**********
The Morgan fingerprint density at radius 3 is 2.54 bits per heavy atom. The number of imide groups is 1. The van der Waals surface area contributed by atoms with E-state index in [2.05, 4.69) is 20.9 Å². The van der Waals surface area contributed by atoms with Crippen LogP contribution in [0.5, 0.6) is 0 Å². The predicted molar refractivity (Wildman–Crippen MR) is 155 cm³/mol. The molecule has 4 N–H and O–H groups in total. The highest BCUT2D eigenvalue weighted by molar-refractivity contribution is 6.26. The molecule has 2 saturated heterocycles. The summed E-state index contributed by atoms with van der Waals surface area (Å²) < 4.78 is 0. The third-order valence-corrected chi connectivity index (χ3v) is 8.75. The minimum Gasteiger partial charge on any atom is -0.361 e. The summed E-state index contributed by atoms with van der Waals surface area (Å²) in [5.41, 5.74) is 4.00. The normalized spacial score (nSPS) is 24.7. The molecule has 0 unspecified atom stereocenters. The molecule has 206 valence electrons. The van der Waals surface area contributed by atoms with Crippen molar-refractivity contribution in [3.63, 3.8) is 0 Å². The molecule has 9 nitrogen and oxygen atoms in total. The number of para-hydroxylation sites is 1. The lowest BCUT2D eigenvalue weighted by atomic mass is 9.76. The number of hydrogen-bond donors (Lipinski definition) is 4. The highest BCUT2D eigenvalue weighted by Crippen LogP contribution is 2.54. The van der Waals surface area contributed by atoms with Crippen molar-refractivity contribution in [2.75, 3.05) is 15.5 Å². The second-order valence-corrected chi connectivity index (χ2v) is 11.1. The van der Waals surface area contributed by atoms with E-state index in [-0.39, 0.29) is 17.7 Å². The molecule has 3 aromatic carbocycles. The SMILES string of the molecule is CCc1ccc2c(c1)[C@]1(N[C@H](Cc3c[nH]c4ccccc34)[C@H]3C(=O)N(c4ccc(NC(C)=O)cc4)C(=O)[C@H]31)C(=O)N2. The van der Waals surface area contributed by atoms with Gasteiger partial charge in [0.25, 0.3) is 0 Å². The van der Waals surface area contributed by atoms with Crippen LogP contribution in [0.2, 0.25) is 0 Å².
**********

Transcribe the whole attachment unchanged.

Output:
The Morgan fingerprint density at radius 3 is 2.54 bits per heavy atom. The number of imide groups is 1. The van der Waals surface area contributed by atoms with E-state index in [2.05, 4.69) is 20.9 Å². The van der Waals surface area contributed by atoms with Crippen LogP contribution in [0.5, 0.6) is 0 Å². The predicted molar refractivity (Wildman–Crippen MR) is 155 cm³/mol. The molecule has 4 N–H and O–H groups in total. The highest BCUT2D eigenvalue weighted by molar-refractivity contribution is 6.26. The molecule has 2 saturated heterocycles. The summed E-state index contributed by atoms with van der Waals surface area (Å²) < 4.78 is 0. The third-order valence-corrected chi connectivity index (χ3v) is 8.75. The minimum Gasteiger partial charge on any atom is -0.361 e. The summed E-state index contributed by atoms with van der Waals surface area (Å²) in [5.41, 5.74) is 4.00. The normalized spacial score (nSPS) is 24.7. The molecule has 0 unspecified atom stereocenters. The molecule has 206 valence electrons. The van der Waals surface area contributed by atoms with Crippen molar-refractivity contribution in [3.63, 3.8) is 0 Å². The molecule has 9 nitrogen and oxygen atoms in total. The number of para-hydroxylation sites is 1. The lowest BCUT2D eigenvalue weighted by atomic mass is 9.76. The number of hydrogen-bond donors (Lipinski definition) is 4. The highest BCUT2D eigenvalue weighted by Crippen LogP contribution is 2.54. The van der Waals surface area contributed by atoms with Crippen molar-refractivity contribution in [2.75, 3.05) is 15.5 Å². The second-order valence-corrected chi connectivity index (χ2v) is 11.1. The van der Waals surface area contributed by atoms with E-state index in [-0.39, 0.29) is 17.7 Å². The molecule has 3 aromatic carbocycles. The SMILES string of the molecule is CCc1ccc2c(c1)[C@]1(N[C@H](Cc3c[nH]c4ccccc34)[C@H]3C(=O)N(c4ccc(NC(C)=O)cc4)C(=O)[C@H]31)C(=O)N2. The van der Waals surface area contributed by atoms with Gasteiger partial charge in [0.25, 0.3) is 0 Å². The van der Waals surface area contributed by atoms with Crippen LogP contribution in [0.2, 0.25) is 0 Å².